Teacher Uses Puppetry and Filmmaking to Engage Students With Neurological Differences
Teacher Uses Puppetry and Filmmaking to Engage Students With Neurological Differences

Felt. Googly eyes. Socks. Pipe cleaners. Imagination. Sound familiar yet? Puppets! Patrick Waters, a teacher of special needs students, found that using these fun little friends can help reluctant learners as a form of creative arts.

The benefits to this visual learning are sky high: it develops students’ cognitive and social skills, increases motivation, helps form a positive school environment, students score higher on standardized tests, engage in healthier behaviors at home, increase their community involvement, more in-class engagement, and provides project-based learning. That’s only what Waters believed this learning did to help his students.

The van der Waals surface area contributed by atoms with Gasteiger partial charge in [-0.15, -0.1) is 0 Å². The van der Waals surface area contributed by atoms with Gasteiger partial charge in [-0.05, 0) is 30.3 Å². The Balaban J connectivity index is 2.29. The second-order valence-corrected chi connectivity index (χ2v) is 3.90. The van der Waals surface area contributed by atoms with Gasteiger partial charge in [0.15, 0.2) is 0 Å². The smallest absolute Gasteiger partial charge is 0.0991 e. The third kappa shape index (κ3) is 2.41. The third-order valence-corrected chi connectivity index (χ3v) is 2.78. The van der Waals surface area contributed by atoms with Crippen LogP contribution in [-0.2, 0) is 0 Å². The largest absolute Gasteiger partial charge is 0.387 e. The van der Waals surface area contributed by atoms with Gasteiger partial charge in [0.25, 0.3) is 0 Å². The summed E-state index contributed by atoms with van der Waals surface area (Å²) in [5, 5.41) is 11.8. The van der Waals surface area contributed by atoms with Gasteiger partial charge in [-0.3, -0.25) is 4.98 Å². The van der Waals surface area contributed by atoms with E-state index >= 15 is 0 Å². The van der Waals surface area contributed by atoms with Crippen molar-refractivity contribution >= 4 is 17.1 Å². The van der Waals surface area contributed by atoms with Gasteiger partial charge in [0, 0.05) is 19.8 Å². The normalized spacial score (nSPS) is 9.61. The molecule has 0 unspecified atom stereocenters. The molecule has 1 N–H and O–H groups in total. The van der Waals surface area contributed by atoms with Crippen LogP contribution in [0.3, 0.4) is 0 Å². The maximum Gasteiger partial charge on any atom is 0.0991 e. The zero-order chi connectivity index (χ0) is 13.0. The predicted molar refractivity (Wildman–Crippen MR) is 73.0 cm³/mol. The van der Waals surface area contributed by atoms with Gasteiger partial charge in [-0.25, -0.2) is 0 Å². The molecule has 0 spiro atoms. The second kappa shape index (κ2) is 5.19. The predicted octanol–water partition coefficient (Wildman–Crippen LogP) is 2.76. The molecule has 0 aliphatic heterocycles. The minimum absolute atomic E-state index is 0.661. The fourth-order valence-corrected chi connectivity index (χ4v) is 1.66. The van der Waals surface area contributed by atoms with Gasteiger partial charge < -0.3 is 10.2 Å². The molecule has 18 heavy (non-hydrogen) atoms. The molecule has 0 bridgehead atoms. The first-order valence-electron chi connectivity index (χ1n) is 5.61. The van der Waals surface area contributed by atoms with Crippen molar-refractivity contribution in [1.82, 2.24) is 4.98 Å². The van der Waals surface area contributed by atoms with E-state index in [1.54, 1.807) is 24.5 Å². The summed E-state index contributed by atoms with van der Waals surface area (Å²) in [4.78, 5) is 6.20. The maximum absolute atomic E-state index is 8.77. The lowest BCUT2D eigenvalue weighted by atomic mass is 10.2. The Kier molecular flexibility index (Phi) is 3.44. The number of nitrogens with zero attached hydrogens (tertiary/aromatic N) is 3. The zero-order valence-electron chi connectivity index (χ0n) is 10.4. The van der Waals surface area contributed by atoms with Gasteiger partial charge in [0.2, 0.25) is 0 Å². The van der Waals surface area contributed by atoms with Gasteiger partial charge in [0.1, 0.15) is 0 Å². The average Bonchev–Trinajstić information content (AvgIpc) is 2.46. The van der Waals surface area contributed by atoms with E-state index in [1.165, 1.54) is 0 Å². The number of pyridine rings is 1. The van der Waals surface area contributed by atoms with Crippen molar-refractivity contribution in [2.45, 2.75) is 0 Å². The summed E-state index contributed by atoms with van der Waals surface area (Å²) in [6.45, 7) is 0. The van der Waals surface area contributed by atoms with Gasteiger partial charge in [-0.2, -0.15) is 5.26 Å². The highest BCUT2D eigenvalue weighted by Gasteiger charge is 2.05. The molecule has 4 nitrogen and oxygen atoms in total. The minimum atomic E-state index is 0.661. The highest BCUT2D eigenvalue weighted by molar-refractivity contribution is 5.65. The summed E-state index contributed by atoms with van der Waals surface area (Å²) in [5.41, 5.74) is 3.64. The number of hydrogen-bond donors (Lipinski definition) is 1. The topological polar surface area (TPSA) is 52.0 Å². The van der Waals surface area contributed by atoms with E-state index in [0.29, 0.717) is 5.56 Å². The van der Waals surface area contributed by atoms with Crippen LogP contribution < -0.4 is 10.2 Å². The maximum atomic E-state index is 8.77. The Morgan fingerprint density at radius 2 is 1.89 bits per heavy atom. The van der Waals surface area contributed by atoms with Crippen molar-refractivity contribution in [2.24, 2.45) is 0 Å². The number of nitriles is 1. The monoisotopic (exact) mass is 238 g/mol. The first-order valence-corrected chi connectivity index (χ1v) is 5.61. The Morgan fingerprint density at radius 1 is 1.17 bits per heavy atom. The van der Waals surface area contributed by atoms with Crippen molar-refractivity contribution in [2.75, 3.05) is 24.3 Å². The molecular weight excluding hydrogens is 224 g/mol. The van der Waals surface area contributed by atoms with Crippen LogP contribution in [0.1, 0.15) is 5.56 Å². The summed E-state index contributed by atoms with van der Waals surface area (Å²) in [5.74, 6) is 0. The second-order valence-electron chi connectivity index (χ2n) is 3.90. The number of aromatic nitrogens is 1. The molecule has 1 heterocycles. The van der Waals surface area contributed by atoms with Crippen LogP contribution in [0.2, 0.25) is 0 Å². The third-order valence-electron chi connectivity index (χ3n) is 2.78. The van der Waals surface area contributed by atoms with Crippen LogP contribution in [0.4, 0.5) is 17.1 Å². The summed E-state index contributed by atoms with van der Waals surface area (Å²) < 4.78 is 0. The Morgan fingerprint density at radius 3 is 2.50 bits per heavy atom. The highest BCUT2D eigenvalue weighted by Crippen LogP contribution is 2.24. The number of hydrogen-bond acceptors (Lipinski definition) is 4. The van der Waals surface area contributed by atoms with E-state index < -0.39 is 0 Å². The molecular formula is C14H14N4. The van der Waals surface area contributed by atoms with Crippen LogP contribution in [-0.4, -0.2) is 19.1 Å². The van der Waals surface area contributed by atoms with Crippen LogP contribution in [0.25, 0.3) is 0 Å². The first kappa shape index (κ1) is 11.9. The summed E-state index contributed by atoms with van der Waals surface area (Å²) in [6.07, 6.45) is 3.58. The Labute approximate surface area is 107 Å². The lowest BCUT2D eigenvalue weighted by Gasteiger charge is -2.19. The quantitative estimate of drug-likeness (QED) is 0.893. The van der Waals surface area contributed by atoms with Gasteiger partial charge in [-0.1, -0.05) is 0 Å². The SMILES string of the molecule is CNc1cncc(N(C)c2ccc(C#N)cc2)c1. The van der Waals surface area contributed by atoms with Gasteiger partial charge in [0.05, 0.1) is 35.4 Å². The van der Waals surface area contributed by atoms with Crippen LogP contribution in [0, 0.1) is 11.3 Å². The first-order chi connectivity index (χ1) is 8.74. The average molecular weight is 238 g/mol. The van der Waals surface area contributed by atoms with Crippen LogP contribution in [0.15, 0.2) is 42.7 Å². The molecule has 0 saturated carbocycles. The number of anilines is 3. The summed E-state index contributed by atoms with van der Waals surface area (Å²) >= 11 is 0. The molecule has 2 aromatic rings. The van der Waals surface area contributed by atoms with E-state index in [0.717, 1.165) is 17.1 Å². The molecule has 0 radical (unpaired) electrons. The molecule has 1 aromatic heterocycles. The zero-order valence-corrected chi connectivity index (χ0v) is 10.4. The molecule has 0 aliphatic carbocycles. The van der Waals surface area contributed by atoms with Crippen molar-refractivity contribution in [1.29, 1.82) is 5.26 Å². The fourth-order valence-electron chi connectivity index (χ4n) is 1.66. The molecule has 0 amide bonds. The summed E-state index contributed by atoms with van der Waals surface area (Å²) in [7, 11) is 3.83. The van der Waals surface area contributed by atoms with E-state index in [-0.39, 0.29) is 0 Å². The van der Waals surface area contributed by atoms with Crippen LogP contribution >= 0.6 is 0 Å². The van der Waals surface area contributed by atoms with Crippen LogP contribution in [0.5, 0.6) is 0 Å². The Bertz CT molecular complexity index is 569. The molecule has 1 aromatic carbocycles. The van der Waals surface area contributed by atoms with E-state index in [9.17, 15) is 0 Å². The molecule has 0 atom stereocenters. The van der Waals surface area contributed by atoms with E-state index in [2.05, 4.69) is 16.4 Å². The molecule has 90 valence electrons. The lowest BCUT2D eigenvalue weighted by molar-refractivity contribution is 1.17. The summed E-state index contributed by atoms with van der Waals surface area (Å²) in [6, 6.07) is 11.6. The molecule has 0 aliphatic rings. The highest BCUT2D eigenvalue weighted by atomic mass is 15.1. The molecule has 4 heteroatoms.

Patrick believes the arts can cause a major improvement in schools for students at risk for dropping out because this learning increases motivation.

Brave Little Company, with funding from Young Audiences of Houston, came into Waters’ classroom with puppets. They brought in artists and filmmaking support to build a form a visual learning with the students.

What Waters and Brave Little Company did was gave the students a scene or plot to follow, and they created it. They started with improvisation, and ended up being able to work in a group to create a final production of a 15-minute video completely made by these students. They wrote, performed, filmed, and produced this video by themselves.

The puppet project was super beneficial because it taught the students to have a new perspective, learn improvisation, work on scene set-up, and gain writing skills.

These students, having special needs or not, have learned amazing skills through playing with puppets. I wish I could say the same. That’s pretty cool.

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